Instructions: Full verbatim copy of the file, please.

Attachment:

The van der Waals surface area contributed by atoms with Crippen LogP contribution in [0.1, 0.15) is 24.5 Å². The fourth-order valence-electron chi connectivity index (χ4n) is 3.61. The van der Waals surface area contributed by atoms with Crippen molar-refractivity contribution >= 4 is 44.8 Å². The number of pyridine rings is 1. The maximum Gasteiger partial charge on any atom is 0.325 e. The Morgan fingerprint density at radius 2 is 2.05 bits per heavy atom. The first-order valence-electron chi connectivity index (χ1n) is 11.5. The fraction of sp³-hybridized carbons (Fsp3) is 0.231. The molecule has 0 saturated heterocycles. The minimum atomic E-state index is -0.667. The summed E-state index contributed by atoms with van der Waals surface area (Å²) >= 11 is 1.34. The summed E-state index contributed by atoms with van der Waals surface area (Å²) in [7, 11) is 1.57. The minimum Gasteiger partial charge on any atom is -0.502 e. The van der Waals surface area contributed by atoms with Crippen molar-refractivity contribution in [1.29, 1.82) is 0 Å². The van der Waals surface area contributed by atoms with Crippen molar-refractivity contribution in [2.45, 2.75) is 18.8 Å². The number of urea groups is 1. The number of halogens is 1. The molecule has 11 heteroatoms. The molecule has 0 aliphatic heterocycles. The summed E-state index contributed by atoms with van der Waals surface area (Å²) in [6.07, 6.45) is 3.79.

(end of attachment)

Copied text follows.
The van der Waals surface area contributed by atoms with Crippen LogP contribution in [0.1, 0.15) is 24.5 Å². The fourth-order valence-electron chi connectivity index (χ4n) is 3.61. The van der Waals surface area contributed by atoms with Crippen molar-refractivity contribution >= 4 is 44.8 Å². The number of pyridine rings is 1. The maximum Gasteiger partial charge on any atom is 0.325 e. The Morgan fingerprint density at radius 2 is 2.05 bits per heavy atom. The first-order valence-electron chi connectivity index (χ1n) is 11.5. The fraction of sp³-hybridized carbons (Fsp3) is 0.231. The molecule has 0 saturated heterocycles. The minimum atomic E-state index is -0.667. The summed E-state index contributed by atoms with van der Waals surface area (Å²) >= 11 is 1.34. The summed E-state index contributed by atoms with van der Waals surface area (Å²) in [7, 11) is 1.57. The minimum Gasteiger partial charge on any atom is -0.502 e. The van der Waals surface area contributed by atoms with Crippen molar-refractivity contribution in [1.29, 1.82) is 0 Å². The van der Waals surface area contributed by atoms with Crippen molar-refractivity contribution in [2.45, 2.75) is 18.8 Å². The number of urea groups is 1. The number of halogens is 1. The molecule has 11 heteroatoms. The molecule has 0 aliphatic heterocycles. The summed E-state index contributed by atoms with van der Waals surface area (Å²) in [6.07, 6.45) is 3.79.